Israel accepted their brothers’ explanation, but can you imagine how it felt to be accused? It must have been hurtful, especially after the tribes of Gad and Reuben and the half tribe of Manasseh had spent years fighting alongside the rest of Israel to take the land of Canaan that God had promised. They were family; they were on the same team.
I know a little of that kind of hurt. I once tried to help someone, but my intentions were grossly misinterpreted, and even though I tried to explain, the person wasn’t willing to hear or accept my heart on the matter. How much dissension we could resolve in the body of Christ if people were willing to listen to one another.
Believers should be careful to avoid sin and unafraid to call it out, when necessary, but we should always give our brothers and sisters the benefit of the doubt. Maybe there’s a good reason the other party said what they said or did what they did. Maybe the point of contention is all a big misunderstanding. Just because someone doesn’t do things the way we do doesn’t mean they’re wrong. Talking things out may be all that’s needed to bring resolution.
The story of the altar called Ed on the East side of the Jordan River should be a reminder to us all: Be wary of sin, but don’t jump to conclusions.
I'm trying to get comfortable sharing messages on camera every once in a while. (TikTok filters really help.) So here are some thoughts about an experience I had recently, when I was convicted in my spirit for saying "I can't." I hope this message encourages you.
Do you need reassurance that God knows the end from the beginning? That's what I got out of a story from Exodus this week.
In chapter three, God spoke to Moses, instructing him to lead the Hebrew people out of Egyptian bondage. Moses was told to go before Pharaoh and demand that he let God's people go. But God told Moses, "And I am sure that the king of Egypt will not let you go, no, not by a mighty hand." (v 19) God already knew that Pharaoh would say no. The next verse says, "And I will stretch out my hand, and smite Egypt with all my wonders which I will do in the midst thereof: and after that he will let you go." (v 20)
God knew how things would play out, and each of the plagues was part of His plan. He wasn't surprised when Pharaoh changed his mind about letting the Hebrews go the first, second, third, or ninth times. But it doesn't seem that Moses was privy to the details. He only knew about each plague when he was given the next assignment to petition Pharaoh (with threats of water turning to blood, frogs, lice, flies, livestock pestilence, boils, hail and fire, locusts, darkness, and the death of the firstborn children.) God knew that Moses would come before Pharaoh multiple times with the same result. (Also see Exodus 7:2-4.)
I don't understand why we face certain challenges, except that they can refine us and help us grow closer to God. But sometimes it's tempting to want Him to press fast-forward on the battle and get us to the victory. Or at least give us a hint about when it will be over. I want to know what I'm up against, on a scale of one to ten plagues. But His plans are good, even when I don't understand.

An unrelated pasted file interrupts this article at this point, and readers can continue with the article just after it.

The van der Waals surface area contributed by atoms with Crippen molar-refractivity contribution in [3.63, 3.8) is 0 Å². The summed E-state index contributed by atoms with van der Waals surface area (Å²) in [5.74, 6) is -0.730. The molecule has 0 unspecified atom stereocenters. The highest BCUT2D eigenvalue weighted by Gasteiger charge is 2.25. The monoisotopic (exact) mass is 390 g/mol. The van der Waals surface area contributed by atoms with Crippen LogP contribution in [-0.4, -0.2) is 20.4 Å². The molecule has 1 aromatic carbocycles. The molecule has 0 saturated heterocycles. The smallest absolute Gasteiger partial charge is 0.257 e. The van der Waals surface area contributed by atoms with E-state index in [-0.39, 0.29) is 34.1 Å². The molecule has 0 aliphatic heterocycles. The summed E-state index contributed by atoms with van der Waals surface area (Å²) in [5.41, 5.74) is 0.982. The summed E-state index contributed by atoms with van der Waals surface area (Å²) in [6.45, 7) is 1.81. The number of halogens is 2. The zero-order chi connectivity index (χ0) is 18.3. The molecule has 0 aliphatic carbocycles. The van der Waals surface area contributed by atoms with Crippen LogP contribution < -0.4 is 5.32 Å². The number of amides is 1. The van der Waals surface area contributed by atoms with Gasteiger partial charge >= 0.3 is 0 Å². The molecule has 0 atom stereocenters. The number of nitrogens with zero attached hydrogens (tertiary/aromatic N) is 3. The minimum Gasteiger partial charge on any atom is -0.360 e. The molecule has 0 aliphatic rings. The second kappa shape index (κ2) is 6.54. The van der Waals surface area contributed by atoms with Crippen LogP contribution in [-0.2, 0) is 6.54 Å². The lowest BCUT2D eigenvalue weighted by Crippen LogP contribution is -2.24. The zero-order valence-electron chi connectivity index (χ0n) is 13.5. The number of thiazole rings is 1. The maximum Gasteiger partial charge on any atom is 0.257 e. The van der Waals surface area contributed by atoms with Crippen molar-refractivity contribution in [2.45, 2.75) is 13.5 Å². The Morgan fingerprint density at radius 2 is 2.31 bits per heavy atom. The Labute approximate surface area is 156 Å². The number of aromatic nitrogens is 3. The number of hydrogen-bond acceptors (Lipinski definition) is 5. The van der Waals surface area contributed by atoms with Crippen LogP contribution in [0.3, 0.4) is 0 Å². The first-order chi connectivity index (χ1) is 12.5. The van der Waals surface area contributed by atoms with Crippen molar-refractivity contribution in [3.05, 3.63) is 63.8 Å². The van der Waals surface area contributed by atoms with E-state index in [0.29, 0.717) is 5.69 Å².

Our God is not bound by time. He is already in the future, even while He's here with us in every situation. He knows the end of the story. In every difficulty, we can take comfort in knowing that, in time, we'll be able to simply "stand still, and see the salvation of the LORD." (Exodus 14:13)
My ten-year-old is a cheeky one. She recently overheard me on the phone, telling my mother that my husband had taken two of our kids to the store while I stayed home with "the other two."
"What--we don't have names anymore?" my daughter quipped.
She shot me a pretend look of indignance, and I chuckled, which was her goal. But her joke immediately reminded me of something I'd recently studied, about three characters from the Bible whom some refer to as "the three Hebrew children.”
Shadrack, Meshack, and Abednego are often referred to in this generic way, in story books and songs, as if the young men who refused to bow to King Nebuchadnezzer's golden statue in the book of Daniel didn't each have a name. But the interesting thing is, Shadrack, Meshack, and Abednego aren't even their real names. Those are only their slave names.
Daniel 1:6,7 tells us, "Now among these were of the children of Judah, Daniel, Hananiah, Mishael, and Azariah: Unto whom the prince of the eunuchs gave names: for he gave unto Daniel the name of Belteshazzar; and to Hananiah, of Shadrach; and to Mishael, of Meshach; and to Azariah, of Abednego".
From a transcribed sermon from the late Rev. Chuck Smith, I learned that Hananiah means "Beloved of the Lord", but his Babylonian captors changed his name to Shadrack, meaning "Illumined by the sun god." Mishael means "Who is as God?", but it was changed to Meshack, meaning "Who is like Shak?" Shak was a false Babylonian deity. Azariah means "the Lord is my help." They changed it to Abednedgo, which means "the servant of Nego", another false god of the region. (Along the same lines, Daniel means "God is judge" while Belteshazzar means "Baal's prince.")
Hananiah, Mishael, and Azariah had beautiful names that spoke of the goodness of God, but they were given names that meant much the opposite. Their new names paid tribute to idols. What a heavy weight that must have been for "the three Hebrew children" who served the true God! But, even though history remembers them mostly by these slave names, their stories prove that they never forgot who they really where.
When these three young men were threatened with death but still refused to bow, it was because they knew that no one else can take the place of God (Mishael), and that they could be brave in the face of danger because God was their help (Azariah). They trusted that God loved them (Hananiah). Their slave names did not define them. They remembered who they were in God.
Like the Babylonian captors, our enemy assigns labels in an attempt to break us. The world calls us things far removed from the truth, and people spin words to cause discord and tear us down. If you claim to be a patriot, they'll say you're a nationalist. If you stand up as pro-life, they'll call you anti-choice. If you love someone but don't agree with all their choices, they'll declare that you're a bigot. If you're a traditionalist, they'll call you old-fashioned. If you're a Creationist, they'll call you anti-science. If you're in love with Jesus, they'll call you an extremist. But the world's labels don't define us; we don't have to accept them. If you're a child of God, that's the only title that matters.